1
$\begingroup$

I have an assignment regarding electric flux. The question I was given has the following sketch:

Uniform rod and disc

The first question was about the force on the rod from the disc at the $z$-axis. I reached the following equation: $$\large{2\pi k \lambda \sigma \left[z-\sqrt {z^2+R^2}\right]_{b-\large{\frac 12}a}^{b+\large{\frac 12}a}}$$

In the second question we were asked to calculate the flux through the disc from the rod, and about the energy content of each object by itself and then the system altogether (that's where I got lost).

I know that if I divide the force by the charge I get the electrical field, the question is at what point? the whole disc?

If that is the case I can use the flux formula and Gauss law but I'm not sure.

The subjects we covered already are: Coulomb's law, Gauss law, Potential, and Electrical energy.

Any help appreciated!

$\endgroup$
1
$\begingroup$

You can approach this question by taking the center of the rod as origin which means its coordinates are $(0,0,0)$. Therefore, the coordinates of an arbitrary point on an arbitrary ring of the disc is $(rcos\theta,rsin\theta,b)$. Moreover, the coordinates of an arbitrary point on the rod are $(0,0,\delta)$ where $\delta$ is a shift of the point on origin. Therefore, the distance between a point on the ring and a point on the rod is; $$ d=\sqrt{{rcos^2\theta}+{rsin^2\theta}+(b+\delta)^2} $$ Additionally, the infinitesimal amount of charge of an arbitrary point charge on the rod is $\delta q=\frac \delta aq_1$. While considering above equations, we can use Lorentz force law and Coulomb's law to calculate the infinitesimal electric field at a point on the disc applied by an arbitrary point charge on the rod. $$ \delta E=\frac {kq_1\delta}{|{rcos^2\theta}+{rsin^2\theta}+(b+\delta)^2|} $$ Then, we can sum all the electric field vectors applied by an arbitrary point of the rod on an arbitrary point on the disc to find the electric field on an arbitrary ring of the disc applied by an arbitrary point on the rod: $$ \int_{-\pi}^{\pi}\frac {kq_1\delta}{a|{rcos^2\theta}+{rsin^2\theta}+(b+\delta)^2|}d\theta=\frac{2kq_1\delta Arctan\left[\frac{\Pi\sqrt{rcos + rsin}}{b + y}\right]}{a\sqrt{(rcos + rsin)(b + \delta)}} $$ This expression will give us the magnitude of the total electric field vector. However, due to symmetry the radial components of electric field vectors will cancel each other out. enter image description here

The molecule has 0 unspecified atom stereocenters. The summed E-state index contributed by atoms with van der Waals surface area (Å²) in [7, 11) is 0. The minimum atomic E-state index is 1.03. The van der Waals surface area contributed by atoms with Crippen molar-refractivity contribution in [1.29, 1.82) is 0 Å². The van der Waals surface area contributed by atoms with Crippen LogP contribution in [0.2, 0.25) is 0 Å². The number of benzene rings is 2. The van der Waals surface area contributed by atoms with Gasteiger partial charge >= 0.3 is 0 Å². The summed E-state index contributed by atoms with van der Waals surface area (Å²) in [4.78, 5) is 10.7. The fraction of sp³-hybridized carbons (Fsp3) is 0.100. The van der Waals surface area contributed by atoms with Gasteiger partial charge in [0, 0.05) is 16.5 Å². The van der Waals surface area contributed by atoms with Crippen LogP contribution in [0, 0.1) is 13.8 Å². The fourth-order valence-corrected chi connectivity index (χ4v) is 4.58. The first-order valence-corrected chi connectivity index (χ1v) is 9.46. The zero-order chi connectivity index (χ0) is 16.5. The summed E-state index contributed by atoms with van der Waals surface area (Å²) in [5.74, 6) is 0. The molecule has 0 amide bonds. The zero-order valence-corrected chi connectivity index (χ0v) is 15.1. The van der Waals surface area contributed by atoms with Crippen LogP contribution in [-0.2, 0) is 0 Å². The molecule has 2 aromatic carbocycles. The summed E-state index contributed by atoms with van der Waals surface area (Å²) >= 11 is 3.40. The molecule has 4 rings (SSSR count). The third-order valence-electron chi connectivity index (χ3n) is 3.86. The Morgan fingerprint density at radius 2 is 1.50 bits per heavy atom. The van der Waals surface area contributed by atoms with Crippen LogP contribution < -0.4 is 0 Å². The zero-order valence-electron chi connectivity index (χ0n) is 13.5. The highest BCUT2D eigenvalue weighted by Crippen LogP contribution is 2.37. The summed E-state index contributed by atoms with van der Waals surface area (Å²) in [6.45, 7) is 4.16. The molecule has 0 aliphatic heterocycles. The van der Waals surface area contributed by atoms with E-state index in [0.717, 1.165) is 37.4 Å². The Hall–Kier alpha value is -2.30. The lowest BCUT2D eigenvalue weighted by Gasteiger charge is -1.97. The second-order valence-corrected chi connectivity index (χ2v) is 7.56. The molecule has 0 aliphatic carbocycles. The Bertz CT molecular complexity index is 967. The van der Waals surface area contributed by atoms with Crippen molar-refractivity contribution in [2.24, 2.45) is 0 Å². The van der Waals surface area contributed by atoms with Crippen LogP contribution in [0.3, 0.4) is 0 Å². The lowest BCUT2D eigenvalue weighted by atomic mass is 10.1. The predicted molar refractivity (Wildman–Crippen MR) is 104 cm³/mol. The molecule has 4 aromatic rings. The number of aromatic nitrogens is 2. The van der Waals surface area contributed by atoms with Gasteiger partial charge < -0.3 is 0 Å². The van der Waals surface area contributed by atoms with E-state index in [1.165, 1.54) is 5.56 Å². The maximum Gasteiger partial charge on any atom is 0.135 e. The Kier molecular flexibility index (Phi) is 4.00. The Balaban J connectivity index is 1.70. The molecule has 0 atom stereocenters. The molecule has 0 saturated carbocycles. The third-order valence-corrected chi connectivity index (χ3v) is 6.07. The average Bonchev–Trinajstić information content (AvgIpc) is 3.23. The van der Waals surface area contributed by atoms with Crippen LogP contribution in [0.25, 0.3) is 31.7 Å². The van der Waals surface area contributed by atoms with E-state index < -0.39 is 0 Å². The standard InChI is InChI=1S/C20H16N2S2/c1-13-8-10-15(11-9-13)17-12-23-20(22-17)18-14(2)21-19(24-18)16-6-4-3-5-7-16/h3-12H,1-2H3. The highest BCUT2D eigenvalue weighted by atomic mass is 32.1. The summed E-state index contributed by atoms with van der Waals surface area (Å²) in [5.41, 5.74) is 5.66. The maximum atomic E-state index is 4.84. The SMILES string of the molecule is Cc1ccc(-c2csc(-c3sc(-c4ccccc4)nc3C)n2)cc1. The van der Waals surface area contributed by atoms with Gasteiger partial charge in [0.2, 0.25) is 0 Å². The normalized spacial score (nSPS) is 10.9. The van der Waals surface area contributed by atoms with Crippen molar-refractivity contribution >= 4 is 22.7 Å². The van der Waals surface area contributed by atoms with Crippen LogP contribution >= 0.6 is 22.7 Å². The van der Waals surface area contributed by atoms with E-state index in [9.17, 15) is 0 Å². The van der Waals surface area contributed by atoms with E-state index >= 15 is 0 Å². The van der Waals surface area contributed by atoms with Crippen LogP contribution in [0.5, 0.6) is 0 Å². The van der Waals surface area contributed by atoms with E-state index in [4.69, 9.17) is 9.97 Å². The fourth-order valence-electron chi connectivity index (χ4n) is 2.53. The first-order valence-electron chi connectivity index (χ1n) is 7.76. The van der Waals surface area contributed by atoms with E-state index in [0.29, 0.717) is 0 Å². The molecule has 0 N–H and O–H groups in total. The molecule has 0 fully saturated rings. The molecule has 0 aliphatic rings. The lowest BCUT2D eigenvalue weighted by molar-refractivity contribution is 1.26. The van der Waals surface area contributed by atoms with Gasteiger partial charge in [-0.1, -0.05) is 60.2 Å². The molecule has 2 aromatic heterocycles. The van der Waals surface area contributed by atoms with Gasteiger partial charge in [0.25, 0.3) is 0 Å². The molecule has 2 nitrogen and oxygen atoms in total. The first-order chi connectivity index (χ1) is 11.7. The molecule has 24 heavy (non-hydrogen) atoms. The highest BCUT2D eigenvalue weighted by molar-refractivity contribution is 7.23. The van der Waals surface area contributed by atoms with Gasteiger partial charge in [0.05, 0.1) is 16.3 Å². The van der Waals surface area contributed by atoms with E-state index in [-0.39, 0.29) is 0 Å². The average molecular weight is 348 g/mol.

Therefore, we need to modify the expression to make it give us the magnitude of the axial electric field vector. Using law of cosines; $$ E_x=\frac d{b+\delta}\frac{2kq_1\delta Arctan\left[\frac{\Pi\sqrt{rcos + rsin}}{b + y}\right]}{a\sqrt{(rcos + rsin)(b + \delta)}}=\frac{\sqrt{{rcos\theta}^2+{rsin\theta}^2+(b+\delta)^2}2kq_1\delta Arctan\left[\frac{\Pi\sqrt{rcos + rsin}}{b + y}\right]}{a(b+\delta)\sqrt{(rcos + rsin)(b + \delta)}} $$ can be obtained. To find the total electric field on the disc, we should again sum all the electric field vectors; $$ \int_0^R\int_{-\frac a2}^{+\frac a2}\frac{2kq_1\delta Arctan\left[\frac{\Pi\sqrt{rcos + rsin}}{b + y}\right]}{a\sqrt{(rcos + rsin)(b + \delta)}}d\delta dr $$ is obtained. You can replace the variables with their actual values and find the magnitude of the electric field. Then you can use Gauss' law to find the electric flux. Since all the electric field vectors by point charges on the rod are in the same direction. The above expression's scalar property will not affect the result.

$\endgroup$
1
$\begingroup$

Use the conical flux formula where for a charge at the tip of a cone, the flux through the base of a cone with semi vertex angle $\theta$ due to a charge at the top of the cone is $$\phi_E=\frac{q(1-cos\theta)}{2\epsilon_0}$$

Replace the $q$ with $dq$, take the center of the rod as origin, and the rod as the x-axis. For a point at a coordinate x on the rod, find $cos\theta$, put it in the the equation and integrate between $-a/2$ and $a/2.$

$\endgroup$

Your Answer

By clicking “Post Your Answer”, you agree to our terms of service, privacy policy and cookie policy

Not the answer you're looking for? Browse other questions tagged or ask your own question.